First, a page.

Jurisprudence

Trump Can’t Just “Declare Victory”

Trump, in profile, speaking at a mic during an outdoor rally at Dubuque Regional Airport in Dubuque, Iowa, on Sunday
What a would-be strongman looks like. Brendan Smialowski/Getty Images

Just count the damn votes.

We are nearing the end of a ridiculous pandemic-laden election season, where we may hit record turnout despite the most blatant attempt to suppress the vote in a generation. More than 90 million people have already voted, and we may reach a record turnout of over 150 million on Election Day. I am sure we would have exceeded that number by millions more votes if President Donald Trump and Republicans had not fought efforts around the country to make voting during the pandemic a little less onerous.

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And with Joe Biden ahead in the polls, the Trump end playbook has become increasingly clear: attack the counting of ballots after election night—even if they’ve arrived by Election Day—and prematurely declare victory if Trump is ahead—or possibly even close—in the early count. Indeed, Axios reported on Sunday that “President Trump has told confidants he’ll declare victory on Tuesday night if it looks like he’s ‘ahead,’ according to three sources familiar with his private comments.” This is largely in line with Republican lawsuits this election season, including a request over the weekend by Texas Republicans for a federal judge to throw out more than 100,000 ballots, which is likely to fail. Any such effort to continue this ploy after election night would be a disgusting attempted coup to try to stop the counting and manipulate public opinion, but the good news is it is also very unlikely to work.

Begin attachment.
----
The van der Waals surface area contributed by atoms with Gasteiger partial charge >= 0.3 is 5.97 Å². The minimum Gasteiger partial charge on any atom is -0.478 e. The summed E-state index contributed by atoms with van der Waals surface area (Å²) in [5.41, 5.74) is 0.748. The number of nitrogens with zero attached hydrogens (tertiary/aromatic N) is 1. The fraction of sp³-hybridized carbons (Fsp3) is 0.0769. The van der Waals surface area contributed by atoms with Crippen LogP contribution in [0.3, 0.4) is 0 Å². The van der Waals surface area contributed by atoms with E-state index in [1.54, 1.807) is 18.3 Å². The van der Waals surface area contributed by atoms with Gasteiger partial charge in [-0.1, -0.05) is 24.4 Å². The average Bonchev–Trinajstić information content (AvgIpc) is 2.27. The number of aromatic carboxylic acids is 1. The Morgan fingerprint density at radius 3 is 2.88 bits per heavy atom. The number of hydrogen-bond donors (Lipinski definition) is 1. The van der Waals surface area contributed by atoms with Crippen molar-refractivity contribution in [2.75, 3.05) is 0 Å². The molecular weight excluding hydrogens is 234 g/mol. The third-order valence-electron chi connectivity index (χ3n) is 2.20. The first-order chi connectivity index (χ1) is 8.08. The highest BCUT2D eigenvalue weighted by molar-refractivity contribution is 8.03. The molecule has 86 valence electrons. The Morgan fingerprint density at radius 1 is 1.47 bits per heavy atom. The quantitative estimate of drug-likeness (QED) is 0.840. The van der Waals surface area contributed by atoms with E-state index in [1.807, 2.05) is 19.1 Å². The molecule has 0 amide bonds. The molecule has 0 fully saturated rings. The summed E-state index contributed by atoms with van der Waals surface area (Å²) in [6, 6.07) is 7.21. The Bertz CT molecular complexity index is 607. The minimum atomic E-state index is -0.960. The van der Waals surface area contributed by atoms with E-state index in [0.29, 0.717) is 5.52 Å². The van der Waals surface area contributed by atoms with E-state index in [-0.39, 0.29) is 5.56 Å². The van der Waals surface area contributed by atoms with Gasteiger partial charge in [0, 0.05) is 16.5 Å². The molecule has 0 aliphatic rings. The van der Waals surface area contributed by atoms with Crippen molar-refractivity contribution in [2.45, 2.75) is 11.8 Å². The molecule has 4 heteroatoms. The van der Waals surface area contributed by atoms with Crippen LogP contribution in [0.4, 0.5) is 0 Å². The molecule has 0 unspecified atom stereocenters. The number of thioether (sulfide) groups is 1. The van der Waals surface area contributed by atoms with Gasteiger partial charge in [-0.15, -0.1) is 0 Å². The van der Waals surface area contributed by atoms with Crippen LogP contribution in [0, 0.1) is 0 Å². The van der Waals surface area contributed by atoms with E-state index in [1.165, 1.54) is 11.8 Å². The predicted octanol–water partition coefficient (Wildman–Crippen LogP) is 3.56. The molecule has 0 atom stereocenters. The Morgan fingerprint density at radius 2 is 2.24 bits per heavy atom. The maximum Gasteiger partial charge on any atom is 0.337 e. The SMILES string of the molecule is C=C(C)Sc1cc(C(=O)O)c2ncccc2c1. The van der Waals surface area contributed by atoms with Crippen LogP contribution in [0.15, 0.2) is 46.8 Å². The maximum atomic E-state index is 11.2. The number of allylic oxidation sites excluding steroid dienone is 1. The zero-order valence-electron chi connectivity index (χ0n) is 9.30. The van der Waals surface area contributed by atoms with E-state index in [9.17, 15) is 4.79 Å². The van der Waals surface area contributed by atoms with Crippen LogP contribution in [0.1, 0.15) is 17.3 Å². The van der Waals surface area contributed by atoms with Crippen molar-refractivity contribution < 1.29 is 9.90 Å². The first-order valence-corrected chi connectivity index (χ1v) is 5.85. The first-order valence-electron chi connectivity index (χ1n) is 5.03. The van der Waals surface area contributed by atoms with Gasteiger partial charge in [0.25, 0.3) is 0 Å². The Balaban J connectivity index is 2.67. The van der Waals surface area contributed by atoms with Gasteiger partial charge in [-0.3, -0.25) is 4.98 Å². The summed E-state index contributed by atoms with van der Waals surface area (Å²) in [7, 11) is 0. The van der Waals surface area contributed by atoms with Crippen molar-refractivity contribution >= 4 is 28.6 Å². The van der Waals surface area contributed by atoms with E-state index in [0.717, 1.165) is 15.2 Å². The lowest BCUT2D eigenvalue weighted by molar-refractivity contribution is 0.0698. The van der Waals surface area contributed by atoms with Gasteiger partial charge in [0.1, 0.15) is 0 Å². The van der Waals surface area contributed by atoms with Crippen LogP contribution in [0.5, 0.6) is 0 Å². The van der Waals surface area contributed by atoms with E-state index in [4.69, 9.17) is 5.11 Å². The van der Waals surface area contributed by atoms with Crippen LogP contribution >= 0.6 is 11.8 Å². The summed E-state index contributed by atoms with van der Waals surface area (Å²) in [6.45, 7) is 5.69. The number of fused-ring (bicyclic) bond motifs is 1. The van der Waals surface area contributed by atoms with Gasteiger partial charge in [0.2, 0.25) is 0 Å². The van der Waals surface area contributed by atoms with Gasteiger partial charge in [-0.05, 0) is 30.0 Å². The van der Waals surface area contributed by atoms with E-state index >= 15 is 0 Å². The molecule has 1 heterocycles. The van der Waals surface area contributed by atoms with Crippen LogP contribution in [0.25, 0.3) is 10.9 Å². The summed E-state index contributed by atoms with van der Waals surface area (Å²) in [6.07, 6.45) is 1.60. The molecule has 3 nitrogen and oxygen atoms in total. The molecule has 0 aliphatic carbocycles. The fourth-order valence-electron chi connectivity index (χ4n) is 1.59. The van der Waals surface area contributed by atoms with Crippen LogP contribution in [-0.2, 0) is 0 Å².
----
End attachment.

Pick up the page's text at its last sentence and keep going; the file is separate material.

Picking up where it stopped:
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Let’s start with the counting of ballots. While there has been some dispute about whether state courts such as Pennsylvania’s and Minnesota’s had authority to extend the deadline for receipt of mail ballots that arrive after Election Day (a practice allowed in a fair number of states), there has never been any basis to claim that a ballot arriving on time cannot be counted if officials cannot finish their count on election night.

Indeed, such a claim is preposterous because no state fully counts their ballots on election night. Returns are unofficial and always contain errors. Many states allow military ballots to arrive for days after Election Day. Counting generally continues for days and weeks after Election Day, and results are not certified until weeks after. When it comes to the president, the presidential electors do not cast their official ballots until Dec. 14, and Congress does not count their votes until Jan. 6. This calendar leaves plenty of time to get the counting done.